On Tuesday, this California city decides if 16-year-olds should be allowed to vote. It’s a good question—maybe even the best one we’ve had—and you can probably guess what happens.
In May, voters in Daly City, a wealthy bedroom community in northern California, overwhelmingly passed an ordinance that would allow 16-year-olds to vote. The City Council voted unanimously after two days of debate. Then the City Council decided to make the vote a legal referendum—meaning it could be changed by a 2-1 majority—instead of an ordinance.
Now, the city’s attorneys are asking the California Superior Court to rule that the referendum is not a legal “election,” which is allowed under California law. This would be a big deal, because a legal referendum allows cities to make changes to their election laws without the usual rules and requirements. Most cities, for instance, have to allow a third political party to nominate candidates on the ballot.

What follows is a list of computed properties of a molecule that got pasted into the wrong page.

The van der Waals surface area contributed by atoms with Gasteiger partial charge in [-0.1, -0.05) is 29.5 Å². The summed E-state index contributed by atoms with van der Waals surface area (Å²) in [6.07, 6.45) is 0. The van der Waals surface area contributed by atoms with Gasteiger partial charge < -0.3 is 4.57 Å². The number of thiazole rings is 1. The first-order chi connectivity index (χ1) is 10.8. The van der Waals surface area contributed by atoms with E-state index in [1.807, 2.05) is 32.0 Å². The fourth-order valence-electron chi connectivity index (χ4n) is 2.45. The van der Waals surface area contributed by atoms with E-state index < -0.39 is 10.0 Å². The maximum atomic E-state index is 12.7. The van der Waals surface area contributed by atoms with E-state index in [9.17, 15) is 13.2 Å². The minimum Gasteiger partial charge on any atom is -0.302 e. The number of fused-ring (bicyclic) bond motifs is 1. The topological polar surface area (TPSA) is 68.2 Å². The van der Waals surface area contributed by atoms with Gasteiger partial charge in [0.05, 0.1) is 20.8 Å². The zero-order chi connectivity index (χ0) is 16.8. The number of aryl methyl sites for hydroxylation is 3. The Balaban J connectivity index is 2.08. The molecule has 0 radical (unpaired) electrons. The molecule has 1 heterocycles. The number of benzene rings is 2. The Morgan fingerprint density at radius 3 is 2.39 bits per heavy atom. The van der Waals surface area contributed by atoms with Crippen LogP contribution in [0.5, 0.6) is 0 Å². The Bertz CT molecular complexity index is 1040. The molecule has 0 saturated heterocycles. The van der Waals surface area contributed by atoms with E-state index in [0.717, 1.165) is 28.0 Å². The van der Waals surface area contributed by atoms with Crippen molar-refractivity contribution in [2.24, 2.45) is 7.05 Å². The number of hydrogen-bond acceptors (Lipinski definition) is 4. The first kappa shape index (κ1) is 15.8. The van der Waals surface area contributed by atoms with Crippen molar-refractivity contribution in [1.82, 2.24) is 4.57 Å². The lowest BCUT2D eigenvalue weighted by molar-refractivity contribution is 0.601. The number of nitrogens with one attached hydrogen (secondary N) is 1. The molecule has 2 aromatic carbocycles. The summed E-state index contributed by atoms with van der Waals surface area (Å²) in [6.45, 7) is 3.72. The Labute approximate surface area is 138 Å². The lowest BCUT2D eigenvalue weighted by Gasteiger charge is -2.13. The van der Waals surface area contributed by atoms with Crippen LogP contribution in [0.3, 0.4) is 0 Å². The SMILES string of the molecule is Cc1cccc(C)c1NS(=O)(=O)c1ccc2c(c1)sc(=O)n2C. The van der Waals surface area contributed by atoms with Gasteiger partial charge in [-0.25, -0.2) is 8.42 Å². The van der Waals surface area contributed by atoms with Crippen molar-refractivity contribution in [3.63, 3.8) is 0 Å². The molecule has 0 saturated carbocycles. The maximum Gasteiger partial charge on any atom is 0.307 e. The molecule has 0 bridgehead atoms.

And a legal referendum could be used, or abused, to change a vote on the grounds that the vote is too close to the deadline, or because the City Council was motivated by politics. (And if there are any other factors, there’s a good chance the court will decide they’re illegitimate. And that’s the last line of defense against a mass-scale election-timing scheme.)
It’s certainly an odd way to treat a public body. But it illustrates a huge problem for American democracy: The lines between the political and the legal are frequently blurred.
On Tuesday, some of the largest US cities will decide if they will allow 16-year-olds to vote. And some of them have already passed measures that would change that vote—to change it.
That’s partly to be expected. America’s cities have been changing forever. But it’s also the result of a pattern: In American elections, we have two models of democracy: The first is the direct democracy of a system where a city council passes a vote, then a citizens’ jury approves it; the more authoritarian option is where local governments make decisions on their own, without input or vote from the public. In either case, it’s not clear who